Skip Navigation LinksHome > May 1, 2002 - Volume 27 - Issue 9 > Artificial Intervertebral Disc Replacement Using Bioactive T...
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Biomechanics

Artificial Intervertebral Disc Replacement Using Bioactive Three-Dimensional Fabric: Design, Development, and Preliminary Animal Study

Kotani, Yoshihisa MD*; Abumi, Kuniyoshi MD*; Shikinami, Yasuo PhD†; Takada, Takashige MD*; Kadoya, Ken MD*; Shimamoto, Norimichi MD*; Ito, Manabu MD*; Kadosawa, Tsuyoshi DVM‡; Fujinaga, Toru DVM‡; Kaneda, Kiyoshi MD*

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Abstract

Study Design. A new artificial intervertebral disc was developed, and its intrinsic biomechanical properties, bioactivity, and the effectiveness as a total disc replacement were evaluated in vitro and in vivo.

Objectives. To introduce a new artificial intervertebral disc and to evaluate the in vitro mechanical properties, fusion capacity to bone, and segmental biomechanics in the total intervertebral disc replacement using a sheep lumbar spine.

Summary of Background Data. The loss of biologic fusion at the bone–implant interface and prosthetic failures have been reported in previous artificial discs. There have been no clinically applicable discs with detailed experimental testing of in vivo mechanics and interface fusion capacity.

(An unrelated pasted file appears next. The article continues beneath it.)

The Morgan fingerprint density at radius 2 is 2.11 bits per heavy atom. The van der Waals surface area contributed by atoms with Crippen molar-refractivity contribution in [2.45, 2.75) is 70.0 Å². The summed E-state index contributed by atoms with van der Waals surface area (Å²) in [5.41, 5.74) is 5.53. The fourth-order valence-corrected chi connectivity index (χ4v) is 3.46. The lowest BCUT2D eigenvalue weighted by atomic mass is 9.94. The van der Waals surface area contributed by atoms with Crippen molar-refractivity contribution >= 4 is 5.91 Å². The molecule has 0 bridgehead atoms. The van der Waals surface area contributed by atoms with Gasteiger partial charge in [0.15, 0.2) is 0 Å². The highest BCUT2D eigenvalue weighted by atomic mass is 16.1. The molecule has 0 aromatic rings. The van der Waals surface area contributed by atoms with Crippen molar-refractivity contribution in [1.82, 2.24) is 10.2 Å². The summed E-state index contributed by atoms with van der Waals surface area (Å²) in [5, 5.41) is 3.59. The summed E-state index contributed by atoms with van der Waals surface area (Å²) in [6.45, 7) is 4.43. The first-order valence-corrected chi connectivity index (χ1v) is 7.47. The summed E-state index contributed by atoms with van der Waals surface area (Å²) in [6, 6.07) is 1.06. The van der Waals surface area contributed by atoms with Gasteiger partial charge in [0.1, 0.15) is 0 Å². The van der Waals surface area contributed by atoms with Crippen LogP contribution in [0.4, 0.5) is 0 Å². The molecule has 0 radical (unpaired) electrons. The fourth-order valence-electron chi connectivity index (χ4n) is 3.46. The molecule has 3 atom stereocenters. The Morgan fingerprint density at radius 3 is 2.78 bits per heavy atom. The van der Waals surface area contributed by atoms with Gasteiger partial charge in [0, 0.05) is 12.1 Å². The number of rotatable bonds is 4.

Methods. The artificial intervertebral disc consists of a triaxial three-dimensional fabric (3-DF) woven with an ultra-high molecular weight polyethylene fiber, and spray-coated bioactive ceramics on the disc surface. The arrangement of weave properties was designed to produce mechanical behavior nearly equivalent to the natural intervertebral disc. Total intervertebral disc replacement at L2–L3 and L4–L5 was performed using 3-DF disc with or without internal fixation in a sheep lumbar spine model. The segmental biomechanics and interface histology were evaluated after surgery at 4 and 6 months.

Results. The tensile-compressive and torsional properties of prototype 3-DF were nearly equivalent to those of human lumbar disc. The lumbar segments replaced with 3-DF disc alone showed a significant decrease of flexion–extension range of motion to 28% of control values as well as partial bony fusion at 6 months. However, the use of temporary fixation provided a nearly physiologic mobility of the spinal segment after implant removal as well as excellent bone–disc fusion at 6 months.

Conclusion. An artificial intervertebral disc using a three-dimensional fabric demonstrated excellent in vitro and in vivo performance in both biomechanics and interface histology. There is a potential for future clinical application.

© 2002 Lippincott Williams & Wilkins, Inc.

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